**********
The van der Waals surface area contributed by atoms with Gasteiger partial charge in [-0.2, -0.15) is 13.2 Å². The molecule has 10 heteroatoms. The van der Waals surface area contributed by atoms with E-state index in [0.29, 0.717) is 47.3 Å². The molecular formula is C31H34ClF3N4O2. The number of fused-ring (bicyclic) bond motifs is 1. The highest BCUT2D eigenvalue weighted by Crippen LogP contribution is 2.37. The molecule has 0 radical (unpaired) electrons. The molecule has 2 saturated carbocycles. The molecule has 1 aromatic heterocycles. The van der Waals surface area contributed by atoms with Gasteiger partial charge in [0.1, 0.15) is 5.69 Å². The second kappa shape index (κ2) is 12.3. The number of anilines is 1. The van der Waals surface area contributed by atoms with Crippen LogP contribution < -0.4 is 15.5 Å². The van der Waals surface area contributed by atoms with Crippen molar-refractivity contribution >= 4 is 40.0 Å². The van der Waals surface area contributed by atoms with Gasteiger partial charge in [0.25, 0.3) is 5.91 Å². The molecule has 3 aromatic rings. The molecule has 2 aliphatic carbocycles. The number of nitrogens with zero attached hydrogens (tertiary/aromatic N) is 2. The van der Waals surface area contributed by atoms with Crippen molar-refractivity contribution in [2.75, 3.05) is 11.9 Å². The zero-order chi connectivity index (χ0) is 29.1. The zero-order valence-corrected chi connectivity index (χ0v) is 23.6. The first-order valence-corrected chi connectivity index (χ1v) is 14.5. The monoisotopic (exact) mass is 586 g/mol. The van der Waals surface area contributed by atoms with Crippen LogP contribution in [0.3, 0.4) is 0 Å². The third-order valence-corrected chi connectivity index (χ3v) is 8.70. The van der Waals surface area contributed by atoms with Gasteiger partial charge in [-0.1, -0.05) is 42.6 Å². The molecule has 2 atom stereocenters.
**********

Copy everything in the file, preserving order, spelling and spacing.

The van der Waals surface area contributed by atoms with Gasteiger partial charge in [-0.2, -0.15) is 13.2 Å². The molecule has 10 heteroatoms. The van der Waals surface area contributed by atoms with E-state index in [0.29, 0.717) is 47.3 Å². The molecular formula is C31H34ClF3N4O2. The number of fused-ring (bicyclic) bond motifs is 1. The highest BCUT2D eigenvalue weighted by Crippen LogP contribution is 2.37. The molecule has 0 radical (unpaired) electrons. The molecule has 2 saturated carbocycles. The molecule has 1 aromatic heterocycles. The van der Waals surface area contributed by atoms with Gasteiger partial charge in [0.1, 0.15) is 5.69 Å². The second kappa shape index (κ2) is 12.3. The number of anilines is 1. The van der Waals surface area contributed by atoms with Crippen LogP contribution < -0.4 is 15.5 Å². The van der Waals surface area contributed by atoms with Crippen molar-refractivity contribution >= 4 is 40.0 Å². The van der Waals surface area contributed by atoms with Gasteiger partial charge in [0.25, 0.3) is 5.91 Å². The molecule has 3 aromatic rings. The molecule has 2 aliphatic carbocycles. The number of nitrogens with zero attached hydrogens (tertiary/aromatic N) is 2. The van der Waals surface area contributed by atoms with Crippen molar-refractivity contribution in [2.75, 3.05) is 11.9 Å². The zero-order chi connectivity index (χ0) is 29.1. The zero-order valence-corrected chi connectivity index (χ0v) is 23.6. The first-order valence-corrected chi connectivity index (χ1v) is 14.5. The monoisotopic (exact) mass is 586 g/mol. The van der Waals surface area contributed by atoms with Crippen LogP contribution in [0.3, 0.4) is 0 Å². The third-order valence-corrected chi connectivity index (χ3v) is 8.70. The van der Waals surface area contributed by atoms with Gasteiger partial charge in [-0.1, -0.05) is 42.6 Å². The molecule has 2 atom stereocenters.